Headlines: Indian Ocean – US bulker and Dutch tanker unsuccessfully attacked; IMO – support for Somalia to repress piracy; IRS – foreign taxpayers engaged in OCS activities; Australia – update re offshore oil leak and fire; New Orleans – Channel 12 VHF-FM for Harbor Area VTS; DHS OIG – detection of biological and chemical threats in containers; Gulf of Mexico – hole in freighter patched, stopping oil leak; APHIS – withdrawal of proposed increase in user fees; NTSB meeting; TRB meeting; IMO – implementation of MARPOL Annex I regulations 20 and 21; and UK – ship destined for breaking finds new career.
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Indian Ocean – US bulker and Dutch tanker unsuccessfully attacked
The EU Maritime Security Centre – Horn of Africa (MSC-HOA) issued a press release stating that the US-flag bulker Harriette and the Dutch-flag tanker Jo Cedar came under piratical attacks in the Indian Ocean approximately 360 nautical miles east of Mombasa, Kenya. The attacks from several skiffs occurred within hours of each other and involved use of automatic weapons by the pirates. In both cases, the ships successfully fended off the attacks through employment of speed and evasive maneuvering. A second press release reports that an EU NAVFOR warship subsequently located a suspected pirate skiff in the vicinity. (11/3/09). This sounds like good employment of the best management practices by the two merchant ships and business as usual otherwise.
IMO – support for Somalia to repress piracy
The IMO issued a news release stating that the Organization supported efforts by Somalia to repress piracy off its coast and in the Gulf of Aden. Among other things, through its technical cooperation program and with assistance from Member States, the IMO would help Somalia to establish a national coast guard. (10/2/09).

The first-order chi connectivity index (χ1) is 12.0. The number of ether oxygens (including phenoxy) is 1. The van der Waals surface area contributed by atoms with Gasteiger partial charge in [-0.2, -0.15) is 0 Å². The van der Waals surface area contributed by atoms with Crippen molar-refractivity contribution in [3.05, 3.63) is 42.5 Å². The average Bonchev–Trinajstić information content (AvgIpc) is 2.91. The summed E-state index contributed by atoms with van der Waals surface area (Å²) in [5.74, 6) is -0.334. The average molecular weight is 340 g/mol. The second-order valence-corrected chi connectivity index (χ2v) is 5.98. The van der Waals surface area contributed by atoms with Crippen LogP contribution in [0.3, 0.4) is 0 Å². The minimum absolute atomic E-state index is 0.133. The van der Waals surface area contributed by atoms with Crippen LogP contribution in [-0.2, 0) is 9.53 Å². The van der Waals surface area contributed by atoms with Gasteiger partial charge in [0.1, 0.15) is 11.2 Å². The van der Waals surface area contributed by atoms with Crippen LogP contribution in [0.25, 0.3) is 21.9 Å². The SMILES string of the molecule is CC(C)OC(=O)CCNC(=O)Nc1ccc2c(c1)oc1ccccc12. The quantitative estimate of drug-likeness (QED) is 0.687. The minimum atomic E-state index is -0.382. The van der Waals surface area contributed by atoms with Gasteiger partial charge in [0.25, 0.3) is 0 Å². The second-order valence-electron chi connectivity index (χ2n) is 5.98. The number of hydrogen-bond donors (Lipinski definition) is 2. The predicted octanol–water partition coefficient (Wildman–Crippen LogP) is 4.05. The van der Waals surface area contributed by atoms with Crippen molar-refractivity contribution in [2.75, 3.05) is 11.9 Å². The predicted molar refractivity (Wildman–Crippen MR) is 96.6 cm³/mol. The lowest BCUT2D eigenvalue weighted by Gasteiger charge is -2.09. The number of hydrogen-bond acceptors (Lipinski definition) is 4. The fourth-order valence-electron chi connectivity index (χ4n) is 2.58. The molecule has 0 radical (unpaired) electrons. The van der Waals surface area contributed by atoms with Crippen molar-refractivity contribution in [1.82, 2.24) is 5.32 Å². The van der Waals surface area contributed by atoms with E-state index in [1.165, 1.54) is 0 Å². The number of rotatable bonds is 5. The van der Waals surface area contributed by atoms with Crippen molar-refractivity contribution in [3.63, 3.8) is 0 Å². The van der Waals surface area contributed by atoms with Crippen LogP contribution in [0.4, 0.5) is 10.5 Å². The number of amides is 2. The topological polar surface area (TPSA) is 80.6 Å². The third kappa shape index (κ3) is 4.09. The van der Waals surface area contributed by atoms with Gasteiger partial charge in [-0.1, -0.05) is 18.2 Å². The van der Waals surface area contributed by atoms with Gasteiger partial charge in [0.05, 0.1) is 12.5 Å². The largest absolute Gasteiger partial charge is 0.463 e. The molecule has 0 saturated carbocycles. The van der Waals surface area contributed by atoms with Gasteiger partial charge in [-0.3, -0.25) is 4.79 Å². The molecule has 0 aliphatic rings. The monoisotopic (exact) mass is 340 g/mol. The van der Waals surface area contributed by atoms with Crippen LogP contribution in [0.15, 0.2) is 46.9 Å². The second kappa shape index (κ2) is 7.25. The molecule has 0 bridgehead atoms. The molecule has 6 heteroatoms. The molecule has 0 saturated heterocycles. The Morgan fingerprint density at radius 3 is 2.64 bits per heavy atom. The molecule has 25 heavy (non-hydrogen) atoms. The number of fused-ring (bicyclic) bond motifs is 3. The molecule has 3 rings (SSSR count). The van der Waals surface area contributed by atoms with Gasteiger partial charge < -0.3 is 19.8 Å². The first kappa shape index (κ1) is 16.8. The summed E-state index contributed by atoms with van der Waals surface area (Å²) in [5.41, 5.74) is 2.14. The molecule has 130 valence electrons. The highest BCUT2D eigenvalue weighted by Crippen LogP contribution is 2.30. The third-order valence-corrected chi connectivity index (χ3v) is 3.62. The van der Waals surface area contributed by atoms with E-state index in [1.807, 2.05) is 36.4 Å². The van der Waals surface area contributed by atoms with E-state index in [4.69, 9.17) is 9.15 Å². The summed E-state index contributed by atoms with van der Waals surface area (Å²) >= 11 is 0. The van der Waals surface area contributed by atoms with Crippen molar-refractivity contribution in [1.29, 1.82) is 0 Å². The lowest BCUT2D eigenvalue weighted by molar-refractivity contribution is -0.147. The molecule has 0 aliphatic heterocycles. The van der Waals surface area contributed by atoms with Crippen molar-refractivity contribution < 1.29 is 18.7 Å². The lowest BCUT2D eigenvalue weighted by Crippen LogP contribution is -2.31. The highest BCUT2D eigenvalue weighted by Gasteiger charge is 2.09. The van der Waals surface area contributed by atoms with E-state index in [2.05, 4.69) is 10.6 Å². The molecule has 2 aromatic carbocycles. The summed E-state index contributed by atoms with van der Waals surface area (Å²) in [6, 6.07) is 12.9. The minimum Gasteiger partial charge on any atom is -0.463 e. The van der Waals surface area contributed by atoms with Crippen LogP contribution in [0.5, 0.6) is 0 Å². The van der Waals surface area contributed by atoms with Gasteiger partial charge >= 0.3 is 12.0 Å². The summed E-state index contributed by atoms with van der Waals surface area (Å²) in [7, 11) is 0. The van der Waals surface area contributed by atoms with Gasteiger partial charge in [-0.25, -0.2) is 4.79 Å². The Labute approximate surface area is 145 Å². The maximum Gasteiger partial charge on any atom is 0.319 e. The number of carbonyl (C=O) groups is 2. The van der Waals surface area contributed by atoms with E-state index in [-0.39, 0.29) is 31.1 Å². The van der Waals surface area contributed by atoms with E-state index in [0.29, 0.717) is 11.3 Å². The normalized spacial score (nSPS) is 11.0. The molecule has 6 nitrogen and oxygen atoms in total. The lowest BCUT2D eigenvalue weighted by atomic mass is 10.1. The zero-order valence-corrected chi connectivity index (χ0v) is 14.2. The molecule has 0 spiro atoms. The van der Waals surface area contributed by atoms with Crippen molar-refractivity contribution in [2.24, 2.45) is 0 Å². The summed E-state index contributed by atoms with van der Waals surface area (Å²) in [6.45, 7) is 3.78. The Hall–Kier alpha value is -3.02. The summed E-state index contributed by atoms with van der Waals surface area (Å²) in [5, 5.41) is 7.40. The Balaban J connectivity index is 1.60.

IRS – foreign taxpayers engaged in OCS activities
The US Internal Revenue Service (IRS) issued a directive providing notice and guidance to foreign taxpayers engaged in activities related to the exploration for or exploitation of natural resources on the US Outer Continental Shelf (OCS). Generally, monies derived from such activities are considered US-source income, requiring the entity to file with the IRS and pay the appropriate tax on that income. (10/28/09). Note: This item should not be construed as tax advice. Tax matters just make my head hurt, and my wallet lighter.
Australia – update re offshore oil leak and fire
The Australian Maritime Safety Authority (AMSA) issued an update stating that the leak from the offshore oil rig in the Timor Sea has been capped and the recent fire on the rig has been extinguished. Response operations continue. (11/4/09).
New Orleans – Channel 12 VHF-FM for Harbor Area VTS
US Coast Guard Sector New Orleans issued a Marine Safety Information Bulletin stating that, effective December 1, it is establishing Channel 12 VHF-FM (156.600 MHz) as the Vessel Traffic Service (VTS) working channel for the New Orleans Harbor Area. The Harbor Area consists of the portion of the Lower Mississippi River between Twelve Mile Point Light (MM 109.0 LDB) and Saxonholm Light 86 (MM 86.0 LDB), including the riverside lock forebays for the Inner Harbor Navigation Canal (IHNC), Algiers Canal, and Harvey Canal. Within this section of the river, vessels will no longer be required to monitor Channel 16 VHF-FM. (10/23/09).